Screen High Risk Pap V15.89

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A High-Risk Screening patient (ICD-9 code V15.89) may receive a pap smear on an annual basis. The criteria for an annual screening Pap smear may include any of the following conditions:
·The physician recommends the procedure  
·The patient is of childbearing age  
·The patient has not had a Pap smear in the past 3 years  
Other high risk factors for cervical/vaginal cancer Medicare defined High Risk Factors:
·Early onset of sexual activity (under age 16)  
·Multiple sexual partners (more than 5 in a lifetime)  
·History of sexually transmitted disorder  
·Fewer than three negative Pap smears within the last 7 years  
·Daughters of women who took DES during pregnancy  

Pap smear primarily performed to look for cervical and/or vaginal cells that are cancerous or could be potentially pre-cancerous. A sample of cervical cells or cell suspension is placed on a glass slide, stained with a special dye (Pap stain), and viewed under a microscope by a cytotechnologist or pathologist. The Pap test can also be used to detect vaginal or uterine infections. Abnormal cells and infections can be present without causing any noticeable symptoms. Some may require treatment while others may resolve on their own, prompt further testing, or be monitored over time. Some strains of human papillomavirus (HPV), a very common sexually transmitted viral infection, can be associated with an increased risk of cervical cancer. An HPV DNA test may be ordered along with or following a pap smear, especially for women over the age of 30. Human papillomavirus (HPV) infection with high-risk types has been shown to be a necessary factor in the development of cervical cancer. HPV DNA may be detected in virtually all cases of cervical cancer. Not all of the causes of cervical cancer are known. Several other contributing factors have been implicated.

Pap smear screening every 3-5 years with appropriate follow-up can reduce cervical cancer incidence by up to 80%. The appropriate frequency of Pap testing is dependent on age and sexual activity. The American College of Obstetricians and Gynecologists (ACOG) revised their guidelines in 2009 to recommend that screening with Pap smears begin no earlier than age 21 and then be performed every two years until age 29. A Pap smear may not be required more than once every three years at 30 years of age and after, with three consecutive normal Pap smears and presence of no other abnormalities. ACOG also recommends that women 30 years of age or older be offered the option of having an HPV DNA test along with the Pap smear. If both are negative, testing should be performed no sooner than every three years.
If a woman has or has had a history of certain conditions, then a Pap smear may be done more often. Some of these conditions include:
·Suppressed immune system, such as a transplant recipient  
·Her mother took DES (diethylstilbestrol) when pregnant with her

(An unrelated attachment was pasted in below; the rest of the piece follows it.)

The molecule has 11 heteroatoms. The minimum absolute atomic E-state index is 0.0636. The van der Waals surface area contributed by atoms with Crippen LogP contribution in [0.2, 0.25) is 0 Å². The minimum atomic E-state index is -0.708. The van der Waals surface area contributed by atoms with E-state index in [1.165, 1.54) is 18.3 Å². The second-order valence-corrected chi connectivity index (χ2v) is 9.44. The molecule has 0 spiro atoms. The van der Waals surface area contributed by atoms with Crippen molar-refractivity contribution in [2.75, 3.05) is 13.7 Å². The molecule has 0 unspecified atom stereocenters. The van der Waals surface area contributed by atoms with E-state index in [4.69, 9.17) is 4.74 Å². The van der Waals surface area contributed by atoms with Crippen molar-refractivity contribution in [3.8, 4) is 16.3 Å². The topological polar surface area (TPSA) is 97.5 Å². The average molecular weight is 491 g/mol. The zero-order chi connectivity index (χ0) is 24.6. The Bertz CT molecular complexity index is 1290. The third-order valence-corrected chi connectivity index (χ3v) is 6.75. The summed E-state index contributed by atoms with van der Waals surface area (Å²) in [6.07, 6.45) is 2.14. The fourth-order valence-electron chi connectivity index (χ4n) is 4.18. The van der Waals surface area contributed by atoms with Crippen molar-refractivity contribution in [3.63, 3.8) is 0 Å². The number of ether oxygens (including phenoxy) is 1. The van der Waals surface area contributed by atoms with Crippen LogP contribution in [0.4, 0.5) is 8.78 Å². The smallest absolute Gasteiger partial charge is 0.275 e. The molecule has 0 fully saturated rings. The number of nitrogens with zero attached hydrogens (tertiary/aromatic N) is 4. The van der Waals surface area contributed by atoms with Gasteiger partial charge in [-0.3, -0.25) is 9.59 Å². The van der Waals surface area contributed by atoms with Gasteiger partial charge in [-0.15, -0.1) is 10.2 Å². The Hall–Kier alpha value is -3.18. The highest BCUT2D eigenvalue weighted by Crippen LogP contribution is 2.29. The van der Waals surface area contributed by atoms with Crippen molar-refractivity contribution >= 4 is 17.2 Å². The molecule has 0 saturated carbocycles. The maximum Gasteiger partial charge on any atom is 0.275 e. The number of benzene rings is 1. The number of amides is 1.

·Previously treated for cancer or a condition called cervical intraepithelial neoplasia-2 or 3 (CIN 2, CIN 3)  
In other situations, a Pap smear may be ordered when a woman has frequent sexual partners, is pregnant, or has abnormal vaginal bleeding, pain, sores, discharge, or itching.

Test results
A "negative" Pap smear means the cells obtained appear normal or there is no identifiable infection. In some instances, the conventional Pap smear may be reported as "unsatisfactory" for evaluation. This may mean that cell collection was inadequate or that cells could not be clearly identified. A summary of other reported results follows.
·Unsatisfactory: inadequate sampling or other interfering substance  
·Benign: non-cancerous cells, but smear shows infection, irritation, or normal cell repair  
·Atypical cells of uncertain significance: abnormal changes in the cells that cover most of the external part of the cervix (squamous cells-ASCUS) or in the cells that cover the lining of the uterus opening and canal (glandular cells—AGCUS) for which the cause is undetermined; an ASCUS test result is frequently followed up with DNA testing to identify the presence of a high-risk infection with HPV.  
·Low-Grade changes: frequently due to infection with HPV, which in some instances can be a risk for cervical cancer; this test result may be followed up with DNA testing to identify the presence of a high-risk HPV infection.  
·High-Grade changes: very atypical cells that may result in cancer  
·Squamous cell carcinoma or adenocarcinoma: terms used to identify certain types of cancer; in these cases, cancer is evident and requires immediate attention.  
The Bethesda System (TBS) is a system for reporting cervical or vaginal cytologic diagnoses,[1] used for reporting Pap smear results. Bethesda abnormal results include:
·Atypical squamous cells (ASC)  
·Atypical squamous cells of undetermined significance (ASC-US)  
·Atypical squamous cells - cannot exclude HSIL (ASC-H)  
·Atypical Glandular Cells not otherwise specified (AGC-NOS)  
·Atypical Glandular Cells, suspicious for AIS or cancer (AGC-neoplastic)  
·Low grade squamous intraepithelial lesion (LGSIL or LSIL)  
·High grade squamous intraepithelial lesion (HGSIL or HSIL)  
·Squamous cell carcinoma  
·Adenocarcinoma in situ (AIS)